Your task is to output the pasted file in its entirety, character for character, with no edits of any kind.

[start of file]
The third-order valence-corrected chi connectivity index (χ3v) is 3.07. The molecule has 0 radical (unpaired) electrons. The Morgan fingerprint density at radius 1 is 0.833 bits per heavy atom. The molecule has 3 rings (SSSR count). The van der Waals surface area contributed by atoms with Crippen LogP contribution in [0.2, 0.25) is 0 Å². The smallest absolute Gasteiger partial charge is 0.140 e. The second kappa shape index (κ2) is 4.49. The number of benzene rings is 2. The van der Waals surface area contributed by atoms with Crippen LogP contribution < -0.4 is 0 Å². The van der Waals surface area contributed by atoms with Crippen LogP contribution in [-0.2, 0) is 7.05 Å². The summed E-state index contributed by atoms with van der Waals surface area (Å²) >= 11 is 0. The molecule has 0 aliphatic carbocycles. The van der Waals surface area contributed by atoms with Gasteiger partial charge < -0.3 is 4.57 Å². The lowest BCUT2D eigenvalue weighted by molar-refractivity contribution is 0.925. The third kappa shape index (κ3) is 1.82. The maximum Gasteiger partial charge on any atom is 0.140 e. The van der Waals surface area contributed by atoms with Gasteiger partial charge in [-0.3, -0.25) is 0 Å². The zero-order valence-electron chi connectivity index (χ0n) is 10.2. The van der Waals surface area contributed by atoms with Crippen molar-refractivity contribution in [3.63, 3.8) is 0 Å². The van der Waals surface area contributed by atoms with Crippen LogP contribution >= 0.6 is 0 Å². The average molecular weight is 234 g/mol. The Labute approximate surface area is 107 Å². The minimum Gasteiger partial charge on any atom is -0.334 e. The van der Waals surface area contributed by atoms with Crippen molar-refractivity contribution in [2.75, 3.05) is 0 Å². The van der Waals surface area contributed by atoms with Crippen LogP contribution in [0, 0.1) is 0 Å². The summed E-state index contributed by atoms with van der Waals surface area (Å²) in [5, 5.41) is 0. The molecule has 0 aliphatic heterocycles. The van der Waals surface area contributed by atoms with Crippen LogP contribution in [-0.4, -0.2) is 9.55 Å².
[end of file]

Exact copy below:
The third-order valence-corrected chi connectivity index (χ3v) is 3.07. The molecule has 0 radical (unpaired) electrons. The Morgan fingerprint density at radius 1 is 0.833 bits per heavy atom. The molecule has 3 rings (SSSR count). The van der Waals surface area contributed by atoms with Crippen LogP contribution in [0.2, 0.25) is 0 Å². The smallest absolute Gasteiger partial charge is 0.140 e. The second kappa shape index (κ2) is 4.49. The number of benzene rings is 2. The van der Waals surface area contributed by atoms with Crippen LogP contribution < -0.4 is 0 Å². The van der Waals surface area contributed by atoms with Crippen LogP contribution in [-0.2, 0) is 7.05 Å². The summed E-state index contributed by atoms with van der Waals surface area (Å²) >= 11 is 0. The molecule has 0 aliphatic carbocycles. The van der Waals surface area contributed by atoms with Gasteiger partial charge < -0.3 is 4.57 Å². The lowest BCUT2D eigenvalue weighted by molar-refractivity contribution is 0.925. The third kappa shape index (κ3) is 1.82. The maximum Gasteiger partial charge on any atom is 0.140 e. The van der Waals surface area contributed by atoms with Gasteiger partial charge in [-0.3, -0.25) is 0 Å². The zero-order valence-electron chi connectivity index (χ0n) is 10.2. The van der Waals surface area contributed by atoms with Crippen molar-refractivity contribution in [3.63, 3.8) is 0 Å². The van der Waals surface area contributed by atoms with Crippen LogP contribution >= 0.6 is 0 Å². The average molecular weight is 234 g/mol. The Labute approximate surface area is 107 Å². The minimum Gasteiger partial charge on any atom is -0.334 e. The van der Waals surface area contributed by atoms with Crippen molar-refractivity contribution in [2.75, 3.05) is 0 Å². The van der Waals surface area contributed by atoms with Crippen LogP contribution in [0, 0.1) is 0 Å². The summed E-state index contributed by atoms with van der Waals surface area (Å²) in [5, 5.41) is 0. The molecule has 0 aliphatic heterocycles. The van der Waals surface area contributed by atoms with Crippen LogP contribution in [-0.4, -0.2) is 9.55 Å².